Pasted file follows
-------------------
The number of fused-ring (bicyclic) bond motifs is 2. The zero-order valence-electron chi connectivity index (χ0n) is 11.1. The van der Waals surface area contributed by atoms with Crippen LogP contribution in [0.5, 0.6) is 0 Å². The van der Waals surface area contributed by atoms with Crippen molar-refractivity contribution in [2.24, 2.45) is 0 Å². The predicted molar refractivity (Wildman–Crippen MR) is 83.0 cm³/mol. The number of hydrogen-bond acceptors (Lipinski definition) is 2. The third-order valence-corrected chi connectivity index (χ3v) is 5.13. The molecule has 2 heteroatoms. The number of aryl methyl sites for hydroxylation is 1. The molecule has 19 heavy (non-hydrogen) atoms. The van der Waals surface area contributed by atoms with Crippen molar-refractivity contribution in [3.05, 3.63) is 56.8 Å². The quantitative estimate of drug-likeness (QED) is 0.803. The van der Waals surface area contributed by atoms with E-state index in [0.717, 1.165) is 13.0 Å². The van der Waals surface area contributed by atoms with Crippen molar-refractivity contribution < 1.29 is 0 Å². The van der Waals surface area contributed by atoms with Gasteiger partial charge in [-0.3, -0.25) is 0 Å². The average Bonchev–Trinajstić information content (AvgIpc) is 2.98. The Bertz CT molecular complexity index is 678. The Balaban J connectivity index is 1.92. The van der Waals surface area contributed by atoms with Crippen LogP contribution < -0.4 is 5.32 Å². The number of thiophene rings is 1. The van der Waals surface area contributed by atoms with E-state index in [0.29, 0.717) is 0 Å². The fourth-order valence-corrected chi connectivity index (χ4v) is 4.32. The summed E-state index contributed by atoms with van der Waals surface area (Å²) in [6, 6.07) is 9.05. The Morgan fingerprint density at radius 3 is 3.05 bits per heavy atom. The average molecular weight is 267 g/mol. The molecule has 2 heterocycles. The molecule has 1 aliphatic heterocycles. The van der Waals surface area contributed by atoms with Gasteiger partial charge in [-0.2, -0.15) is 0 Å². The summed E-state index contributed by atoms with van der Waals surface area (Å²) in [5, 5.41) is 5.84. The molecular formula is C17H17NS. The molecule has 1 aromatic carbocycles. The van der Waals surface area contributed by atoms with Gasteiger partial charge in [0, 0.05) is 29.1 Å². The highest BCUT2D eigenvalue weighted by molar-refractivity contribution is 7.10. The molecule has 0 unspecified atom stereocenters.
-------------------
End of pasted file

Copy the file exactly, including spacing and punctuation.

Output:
The number of fused-ring (bicyclic) bond motifs is 2. The zero-order valence-electron chi connectivity index (χ0n) is 11.1. The van der Waals surface area contributed by atoms with Crippen LogP contribution in [0.5, 0.6) is 0 Å². The van der Waals surface area contributed by atoms with Crippen molar-refractivity contribution in [2.24, 2.45) is 0 Å². The predicted molar refractivity (Wildman–Crippen MR) is 83.0 cm³/mol. The number of hydrogen-bond acceptors (Lipinski definition) is 2. The third-order valence-corrected chi connectivity index (χ3v) is 5.13. The molecule has 2 heteroatoms. The number of aryl methyl sites for hydroxylation is 1. The molecule has 19 heavy (non-hydrogen) atoms. The van der Waals surface area contributed by atoms with Crippen molar-refractivity contribution in [3.05, 3.63) is 56.8 Å². The quantitative estimate of drug-likeness (QED) is 0.803. The van der Waals surface area contributed by atoms with E-state index in [0.717, 1.165) is 13.0 Å². The van der Waals surface area contributed by atoms with Crippen molar-refractivity contribution < 1.29 is 0 Å². The van der Waals surface area contributed by atoms with Gasteiger partial charge in [-0.3, -0.25) is 0 Å². The average Bonchev–Trinajstić information content (AvgIpc) is 2.98. The Bertz CT molecular complexity index is 678. The Balaban J connectivity index is 1.92. The van der Waals surface area contributed by atoms with Crippen LogP contribution < -0.4 is 5.32 Å². The number of thiophene rings is 1. The van der Waals surface area contributed by atoms with E-state index in [0.29, 0.717) is 0 Å². The fourth-order valence-corrected chi connectivity index (χ4v) is 4.32. The summed E-state index contributed by atoms with van der Waals surface area (Å²) in [6, 6.07) is 9.05. The Morgan fingerprint density at radius 3 is 3.05 bits per heavy atom. The average molecular weight is 267 g/mol. The molecule has 2 heterocycles. The molecule has 1 aliphatic heterocycles. The van der Waals surface area contributed by atoms with Gasteiger partial charge in [-0.2, -0.15) is 0 Å². The summed E-state index contributed by atoms with van der Waals surface area (Å²) in [5, 5.41) is 5.84. The molecular formula is C17H17NS. The molecule has 1 aromatic carbocycles. The van der Waals surface area contributed by atoms with Gasteiger partial charge in [0, 0.05) is 29.1 Å². The highest BCUT2D eigenvalue weighted by molar-refractivity contribution is 7.10. The molecule has 0 unspecified atom stereocenters.